At the moment, I’m in the throes of writing my second book. After writing my last book, there were a lot of improvements I wanted to make. Among these improvements was seeking some advice before publishing.
When I look at my first book, I see a lot of good things in there, but also know that it could have been better. That’s natural and it’s alright. While everyone has a book inside of them, the technique of writing a book is a completely different beast. Writing turgid, embarrassing, confusingly awful (ok, ok, ok) … prose is always possible. But even if something brilliant is committed to paper, it may be outside the theme, style, flow, scope … or all in all, the entire purpose for writing the book or the proposed way in which the book is supposed to be written. That’s unfortunate because these flashes get buried. And even if the book is worked on methodically and lovingly, and has a lot going for it, every single line and word has to be in the book for a reason. EVERY SINGLE LINE AND EVERY WORD HAS TO BE IN THERE FOR A REASON. There cannot be anything superfluous in the book.
As a writer, the problem is that your head is buried so deep in the writing that it becomes difficult to see the wood for the trees. Good stuff that is in there you may want to cut, but it may need to be left in. Bad stuff or superfluous stuff (murder your darlings) may need to cut, but it may be painful to do so.
To surmount this difficulty for my current book, I sought advice from two ‘beta-readers.’ A beta-reader is someone who will look at your work after asking you questions about the book, what is the point of the book?, who are you trying to reach?, at what level are you pitching? When they look at your work they will give you feedback.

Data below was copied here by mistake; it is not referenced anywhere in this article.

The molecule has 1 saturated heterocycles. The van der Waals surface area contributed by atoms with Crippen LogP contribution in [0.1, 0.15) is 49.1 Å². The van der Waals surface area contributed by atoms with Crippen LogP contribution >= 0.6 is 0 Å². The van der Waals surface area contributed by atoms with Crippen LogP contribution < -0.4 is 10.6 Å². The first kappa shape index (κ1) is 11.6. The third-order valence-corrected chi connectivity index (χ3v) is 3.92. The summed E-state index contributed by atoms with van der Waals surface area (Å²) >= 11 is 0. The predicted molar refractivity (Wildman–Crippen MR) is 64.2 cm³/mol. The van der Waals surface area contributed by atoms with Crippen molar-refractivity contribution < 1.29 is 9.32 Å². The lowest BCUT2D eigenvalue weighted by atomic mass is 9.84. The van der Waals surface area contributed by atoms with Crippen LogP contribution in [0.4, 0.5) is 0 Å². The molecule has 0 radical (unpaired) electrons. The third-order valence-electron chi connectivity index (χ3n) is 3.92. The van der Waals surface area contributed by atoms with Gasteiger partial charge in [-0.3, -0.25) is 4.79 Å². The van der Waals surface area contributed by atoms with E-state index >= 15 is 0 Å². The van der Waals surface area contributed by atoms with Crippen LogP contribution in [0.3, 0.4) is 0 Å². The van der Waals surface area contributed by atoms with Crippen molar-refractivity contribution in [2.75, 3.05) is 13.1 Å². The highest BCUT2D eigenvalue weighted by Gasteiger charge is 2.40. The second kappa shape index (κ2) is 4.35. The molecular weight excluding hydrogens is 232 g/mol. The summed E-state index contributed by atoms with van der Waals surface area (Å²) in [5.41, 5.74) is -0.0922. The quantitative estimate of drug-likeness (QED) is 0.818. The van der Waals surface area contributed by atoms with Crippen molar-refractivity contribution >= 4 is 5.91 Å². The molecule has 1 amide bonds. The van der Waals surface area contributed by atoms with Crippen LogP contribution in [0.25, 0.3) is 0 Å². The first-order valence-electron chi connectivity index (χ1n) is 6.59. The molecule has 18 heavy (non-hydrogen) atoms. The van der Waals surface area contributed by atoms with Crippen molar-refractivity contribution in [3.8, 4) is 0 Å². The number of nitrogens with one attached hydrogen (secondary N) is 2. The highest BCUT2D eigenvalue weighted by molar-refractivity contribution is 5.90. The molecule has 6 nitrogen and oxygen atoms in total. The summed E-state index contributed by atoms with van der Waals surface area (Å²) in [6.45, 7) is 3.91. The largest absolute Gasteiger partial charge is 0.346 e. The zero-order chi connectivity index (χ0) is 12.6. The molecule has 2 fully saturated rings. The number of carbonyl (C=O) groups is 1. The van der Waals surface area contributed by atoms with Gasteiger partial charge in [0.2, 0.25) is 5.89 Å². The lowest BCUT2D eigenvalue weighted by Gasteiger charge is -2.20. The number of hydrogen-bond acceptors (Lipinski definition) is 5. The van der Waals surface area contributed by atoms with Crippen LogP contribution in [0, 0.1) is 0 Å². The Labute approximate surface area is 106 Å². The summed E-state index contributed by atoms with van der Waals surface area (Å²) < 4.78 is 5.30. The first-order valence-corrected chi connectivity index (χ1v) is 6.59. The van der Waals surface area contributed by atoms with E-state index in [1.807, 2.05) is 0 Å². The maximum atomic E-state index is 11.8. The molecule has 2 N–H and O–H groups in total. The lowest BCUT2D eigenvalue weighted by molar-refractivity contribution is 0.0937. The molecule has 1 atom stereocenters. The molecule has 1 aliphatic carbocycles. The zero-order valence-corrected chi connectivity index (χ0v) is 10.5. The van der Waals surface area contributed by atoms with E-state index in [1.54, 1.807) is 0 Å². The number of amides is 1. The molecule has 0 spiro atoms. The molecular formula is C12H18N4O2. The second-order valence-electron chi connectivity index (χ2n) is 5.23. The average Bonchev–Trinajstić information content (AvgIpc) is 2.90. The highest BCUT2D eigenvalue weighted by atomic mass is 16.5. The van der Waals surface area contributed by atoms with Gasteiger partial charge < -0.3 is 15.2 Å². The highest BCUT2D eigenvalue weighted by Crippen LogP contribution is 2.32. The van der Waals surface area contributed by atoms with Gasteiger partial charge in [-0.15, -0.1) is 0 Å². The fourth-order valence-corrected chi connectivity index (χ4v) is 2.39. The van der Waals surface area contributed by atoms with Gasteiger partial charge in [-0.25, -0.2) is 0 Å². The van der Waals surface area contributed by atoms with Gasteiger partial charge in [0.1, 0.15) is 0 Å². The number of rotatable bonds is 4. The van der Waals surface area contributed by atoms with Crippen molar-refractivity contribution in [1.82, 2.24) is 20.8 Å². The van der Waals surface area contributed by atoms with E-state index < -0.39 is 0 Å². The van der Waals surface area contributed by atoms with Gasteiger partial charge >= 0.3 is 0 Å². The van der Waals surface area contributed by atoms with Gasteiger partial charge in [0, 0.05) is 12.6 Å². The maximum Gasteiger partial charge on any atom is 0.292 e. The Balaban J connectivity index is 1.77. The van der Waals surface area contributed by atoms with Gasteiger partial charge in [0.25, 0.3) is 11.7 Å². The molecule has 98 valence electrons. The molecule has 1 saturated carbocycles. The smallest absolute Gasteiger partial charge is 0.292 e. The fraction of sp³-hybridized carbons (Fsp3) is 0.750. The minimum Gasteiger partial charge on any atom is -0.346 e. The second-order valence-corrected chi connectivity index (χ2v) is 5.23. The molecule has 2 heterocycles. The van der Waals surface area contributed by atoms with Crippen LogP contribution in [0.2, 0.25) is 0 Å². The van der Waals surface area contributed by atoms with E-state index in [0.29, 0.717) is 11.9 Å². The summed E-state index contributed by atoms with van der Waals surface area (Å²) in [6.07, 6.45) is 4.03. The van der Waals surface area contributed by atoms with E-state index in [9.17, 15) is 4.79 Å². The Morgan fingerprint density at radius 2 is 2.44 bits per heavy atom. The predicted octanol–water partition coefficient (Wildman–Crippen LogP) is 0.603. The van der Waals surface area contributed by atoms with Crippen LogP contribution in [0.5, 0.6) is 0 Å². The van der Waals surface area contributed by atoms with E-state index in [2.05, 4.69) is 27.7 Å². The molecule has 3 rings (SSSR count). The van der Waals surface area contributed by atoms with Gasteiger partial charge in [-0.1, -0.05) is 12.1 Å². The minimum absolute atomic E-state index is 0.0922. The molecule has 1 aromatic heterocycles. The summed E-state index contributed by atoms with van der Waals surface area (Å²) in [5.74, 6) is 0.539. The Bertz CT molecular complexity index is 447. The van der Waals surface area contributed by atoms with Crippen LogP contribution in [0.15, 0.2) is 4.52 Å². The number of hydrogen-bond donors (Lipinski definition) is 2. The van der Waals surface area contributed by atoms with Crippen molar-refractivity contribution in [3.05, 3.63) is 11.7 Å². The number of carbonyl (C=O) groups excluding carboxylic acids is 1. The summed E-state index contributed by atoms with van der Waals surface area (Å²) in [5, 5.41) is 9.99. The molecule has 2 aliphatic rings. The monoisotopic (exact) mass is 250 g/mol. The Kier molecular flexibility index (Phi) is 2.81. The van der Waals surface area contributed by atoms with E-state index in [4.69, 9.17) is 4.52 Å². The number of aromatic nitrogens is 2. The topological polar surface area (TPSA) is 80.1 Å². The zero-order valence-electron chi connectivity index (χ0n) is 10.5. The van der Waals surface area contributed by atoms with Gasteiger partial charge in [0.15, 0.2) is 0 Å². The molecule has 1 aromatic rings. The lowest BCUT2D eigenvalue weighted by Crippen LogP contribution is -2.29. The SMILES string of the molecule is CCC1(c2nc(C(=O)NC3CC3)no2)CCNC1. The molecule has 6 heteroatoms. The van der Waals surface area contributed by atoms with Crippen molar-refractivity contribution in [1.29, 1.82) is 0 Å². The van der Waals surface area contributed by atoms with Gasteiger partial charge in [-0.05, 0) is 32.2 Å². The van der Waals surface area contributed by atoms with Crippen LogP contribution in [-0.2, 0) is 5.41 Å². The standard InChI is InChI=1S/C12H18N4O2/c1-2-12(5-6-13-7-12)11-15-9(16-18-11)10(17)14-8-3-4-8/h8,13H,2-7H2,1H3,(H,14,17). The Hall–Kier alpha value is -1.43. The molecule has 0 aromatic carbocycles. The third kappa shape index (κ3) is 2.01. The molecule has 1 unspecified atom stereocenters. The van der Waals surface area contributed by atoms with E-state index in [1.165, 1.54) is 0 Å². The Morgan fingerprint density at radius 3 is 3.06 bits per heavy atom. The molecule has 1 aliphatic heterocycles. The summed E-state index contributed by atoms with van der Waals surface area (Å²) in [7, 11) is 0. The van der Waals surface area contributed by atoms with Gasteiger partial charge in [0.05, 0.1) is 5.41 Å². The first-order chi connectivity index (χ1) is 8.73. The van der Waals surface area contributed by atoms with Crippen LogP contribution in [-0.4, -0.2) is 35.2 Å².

Now, there is always something in us that says ‘this stuff rocks’ when we hand work in (remember school?) but usually we don’t rock the world of the intended reader, in this case the ‘beta-reader.’ When I saw a message from the beta-reader saying they had completed their review, my heart beat a little. Criticism they gave, although cushioned (mostly!!), hurted. Not fatally wounded, but a little nick. And of course feedback from the beta-reader should do so. That is how we improve if we are serious about doing so.
Onwards and upwards … after digesting the criticism, that was the sentiment. When I went back over my work and criticisms, I felt some of their criticism was wrong and I didn’t respond to those particular suggestions, but a lot of criticisms I took on board. It also helped square in my mind exactly who I was trying to reach. There were also a lot of things that they found interesting and I received encouragement.
So, swallow your pride, take a slap in the face with the cold water of criticism, and keep on movin’.
Currently, I am researching a book on Carl Schmitt (that book that’s been beta-readed). Any comments or suggested corrections to this post are welcome. I have already authored one book Mysteries of State in the Renaissance. My Amazon page is here.